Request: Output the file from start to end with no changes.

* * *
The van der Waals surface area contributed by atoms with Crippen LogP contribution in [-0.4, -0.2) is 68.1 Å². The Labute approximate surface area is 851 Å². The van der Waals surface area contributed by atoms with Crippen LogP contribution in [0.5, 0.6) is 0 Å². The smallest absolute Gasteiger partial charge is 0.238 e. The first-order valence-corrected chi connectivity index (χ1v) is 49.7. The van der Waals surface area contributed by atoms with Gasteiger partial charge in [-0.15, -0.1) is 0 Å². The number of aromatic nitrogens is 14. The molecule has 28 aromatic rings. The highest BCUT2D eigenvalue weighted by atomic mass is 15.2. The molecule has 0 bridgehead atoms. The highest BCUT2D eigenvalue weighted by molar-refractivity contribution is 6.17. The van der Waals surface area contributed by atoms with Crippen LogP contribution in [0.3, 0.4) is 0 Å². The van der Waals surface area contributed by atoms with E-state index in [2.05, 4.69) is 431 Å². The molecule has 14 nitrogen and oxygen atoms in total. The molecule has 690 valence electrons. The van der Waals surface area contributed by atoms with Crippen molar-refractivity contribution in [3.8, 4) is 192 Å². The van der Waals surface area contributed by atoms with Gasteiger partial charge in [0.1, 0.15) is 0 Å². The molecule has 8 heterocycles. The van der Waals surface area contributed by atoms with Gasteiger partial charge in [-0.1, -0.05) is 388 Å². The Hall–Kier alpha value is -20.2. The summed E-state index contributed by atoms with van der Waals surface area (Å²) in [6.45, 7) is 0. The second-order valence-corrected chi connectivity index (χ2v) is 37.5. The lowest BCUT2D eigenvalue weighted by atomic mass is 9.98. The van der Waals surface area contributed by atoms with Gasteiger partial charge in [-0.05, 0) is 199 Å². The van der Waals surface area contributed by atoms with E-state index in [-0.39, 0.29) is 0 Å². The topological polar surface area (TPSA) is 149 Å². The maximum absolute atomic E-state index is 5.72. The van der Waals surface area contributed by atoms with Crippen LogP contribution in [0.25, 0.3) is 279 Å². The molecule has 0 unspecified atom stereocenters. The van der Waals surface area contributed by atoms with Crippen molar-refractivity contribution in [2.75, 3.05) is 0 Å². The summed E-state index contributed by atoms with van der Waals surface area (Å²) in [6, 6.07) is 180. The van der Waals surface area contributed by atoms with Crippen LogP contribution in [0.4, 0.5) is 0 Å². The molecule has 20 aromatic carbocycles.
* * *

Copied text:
The van der Waals surface area contributed by atoms with Crippen LogP contribution in [-0.4, -0.2) is 68.1 Å². The Labute approximate surface area is 851 Å². The van der Waals surface area contributed by atoms with Crippen LogP contribution in [0.5, 0.6) is 0 Å². The smallest absolute Gasteiger partial charge is 0.238 e. The first-order valence-corrected chi connectivity index (χ1v) is 49.7. The van der Waals surface area contributed by atoms with Gasteiger partial charge in [-0.15, -0.1) is 0 Å². The number of aromatic nitrogens is 14. The molecule has 28 aromatic rings. The highest BCUT2D eigenvalue weighted by atomic mass is 15.2. The molecule has 0 bridgehead atoms. The highest BCUT2D eigenvalue weighted by molar-refractivity contribution is 6.17. The van der Waals surface area contributed by atoms with Crippen LogP contribution in [0.3, 0.4) is 0 Å². The van der Waals surface area contributed by atoms with E-state index in [2.05, 4.69) is 431 Å². The molecule has 14 nitrogen and oxygen atoms in total. The molecule has 690 valence electrons. The van der Waals surface area contributed by atoms with Crippen molar-refractivity contribution in [3.8, 4) is 192 Å². The van der Waals surface area contributed by atoms with Gasteiger partial charge in [0.1, 0.15) is 0 Å². The molecule has 8 heterocycles. The van der Waals surface area contributed by atoms with Gasteiger partial charge in [-0.1, -0.05) is 388 Å². The Hall–Kier alpha value is -20.2. The summed E-state index contributed by atoms with van der Waals surface area (Å²) in [6.45, 7) is 0. The second-order valence-corrected chi connectivity index (χ2v) is 37.5. The lowest BCUT2D eigenvalue weighted by atomic mass is 9.98. The van der Waals surface area contributed by atoms with Gasteiger partial charge in [-0.05, 0) is 199 Å². The van der Waals surface area contributed by atoms with E-state index in [-0.39, 0.29) is 0 Å². The topological polar surface area (TPSA) is 149 Å². The maximum absolute atomic E-state index is 5.72. The van der Waals surface area contributed by atoms with Crippen LogP contribution in [0.25, 0.3) is 279 Å². The molecule has 0 unspecified atom stereocenters. The van der Waals surface area contributed by atoms with Crippen molar-refractivity contribution in [2.75, 3.05) is 0 Å². The summed E-state index contributed by atoms with van der Waals surface area (Å²) in [6, 6.07) is 180. The van der Waals surface area contributed by atoms with Crippen LogP contribution in [0.4, 0.5) is 0 Å². The molecule has 20 aromatic carbocycles.